Now Caroline was free to resume her former condition, and she duly made a public appearance, dressed in “satin couleur de rose,” with her hair in perfect taste.” But it was still not quite the end of the affair. As the date for the execution of the brothers drew near, supporters of the Perreaus launched a last-ditch campaign to save them from the gallows. As their biographers report, “The story dominated the news: people could talk of little else than the fate of the brothers. Should they hang: would they hang? Bets were taken on the likelihood of various results" (Andrew and McGowen. 242). An appeal was made to George III himself, but without result. Even after the hangings were carried out at Tyburn in the presence of an estimated forty thousand people, the curiosity of the populace had not yet been sated. Another large crowd was in attendance when the two coffins were carried by night from Golden Square to be buried in the family vault at St. Martin’s in the Fields.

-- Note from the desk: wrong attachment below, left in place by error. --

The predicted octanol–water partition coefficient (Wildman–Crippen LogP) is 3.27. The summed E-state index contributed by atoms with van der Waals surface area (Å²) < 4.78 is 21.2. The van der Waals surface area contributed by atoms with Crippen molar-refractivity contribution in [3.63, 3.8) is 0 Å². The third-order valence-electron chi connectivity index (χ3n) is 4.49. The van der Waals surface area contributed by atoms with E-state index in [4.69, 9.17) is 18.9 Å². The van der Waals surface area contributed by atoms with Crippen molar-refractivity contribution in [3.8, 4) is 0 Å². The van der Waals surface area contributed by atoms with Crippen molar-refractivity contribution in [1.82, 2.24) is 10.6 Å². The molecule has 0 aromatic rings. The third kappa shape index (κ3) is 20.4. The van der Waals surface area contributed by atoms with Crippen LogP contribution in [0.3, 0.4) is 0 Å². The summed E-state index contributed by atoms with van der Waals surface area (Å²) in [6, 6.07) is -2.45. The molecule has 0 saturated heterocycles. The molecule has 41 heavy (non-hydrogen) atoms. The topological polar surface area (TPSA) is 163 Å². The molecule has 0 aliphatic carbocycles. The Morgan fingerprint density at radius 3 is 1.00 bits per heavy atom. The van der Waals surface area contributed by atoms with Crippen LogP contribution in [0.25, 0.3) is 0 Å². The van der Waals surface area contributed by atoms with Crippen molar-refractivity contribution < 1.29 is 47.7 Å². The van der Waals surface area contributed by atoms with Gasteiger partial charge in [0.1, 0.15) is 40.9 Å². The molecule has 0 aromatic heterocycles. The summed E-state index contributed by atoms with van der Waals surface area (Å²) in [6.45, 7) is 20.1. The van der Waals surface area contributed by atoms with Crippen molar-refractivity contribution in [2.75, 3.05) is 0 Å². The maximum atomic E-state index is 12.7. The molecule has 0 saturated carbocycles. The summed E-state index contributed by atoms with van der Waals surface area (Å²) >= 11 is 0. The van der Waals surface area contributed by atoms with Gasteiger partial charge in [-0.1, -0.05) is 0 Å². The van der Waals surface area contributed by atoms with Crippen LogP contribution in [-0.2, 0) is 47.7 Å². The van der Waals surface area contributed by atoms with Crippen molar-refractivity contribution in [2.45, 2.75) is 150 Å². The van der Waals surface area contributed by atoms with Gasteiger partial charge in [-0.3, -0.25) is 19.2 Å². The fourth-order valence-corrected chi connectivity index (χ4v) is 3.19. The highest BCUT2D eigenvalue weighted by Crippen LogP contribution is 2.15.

Nor did the fascination with Caroline fade away overnight. It is significant that Boswell told a friend that his “curiosity and love of adventure” led him to the door of the great female adventurer. He had “got acquainted with the celebrated Mrs. Rudd” not long after he arrived in London that spring, and wrote an account of his meeting with her on 22 April 1776. (This was drafted in the form of a letter to his tolerant wife, but wisely perhaps it was never sent.) Boswell’s desire to stalk celebrities would not have let him pursue anyone once they had ceased to be the object of general interest. In 1785 he still found Caroline enticing, and when she begged him not to forget her, he described it in his journal as “a romantic scene”—which may mean an occasion worthy of a sentimental novel, or a tender farewell (Applause of Jury, 336). The following year, Boswell remained in thrall to her, admitting “cravings” leading to “gross folly,” and congratulating himself on having resisted seeing the “enchantress.” But he “could not stay from M.C.” for long. He took her to visit the Magdalen Hospital, a home in Southwark for reformed prostitutes (a friend asked him if he was going to leave her there), and she told him she no longer attended St. Martin’s in the Fields, with the words, “You know who is buried there”—Boswell glossed this “(Viz. D. Perreau).” This was apparently their last meeting, though in May 1787 he admitted in his journal that he had dreamt of “M.M. [his wife] and M.C. contending for me.” He went to her former residence, but she had been taken to the Fleet Prison on account of her debts. Later he wrote an apologetic letter to his wife, claiming that “the creature to whom you allude” had been “totally dismissed” from his thoughts (English Experiment, 44–5, 59, 61, 137, 253).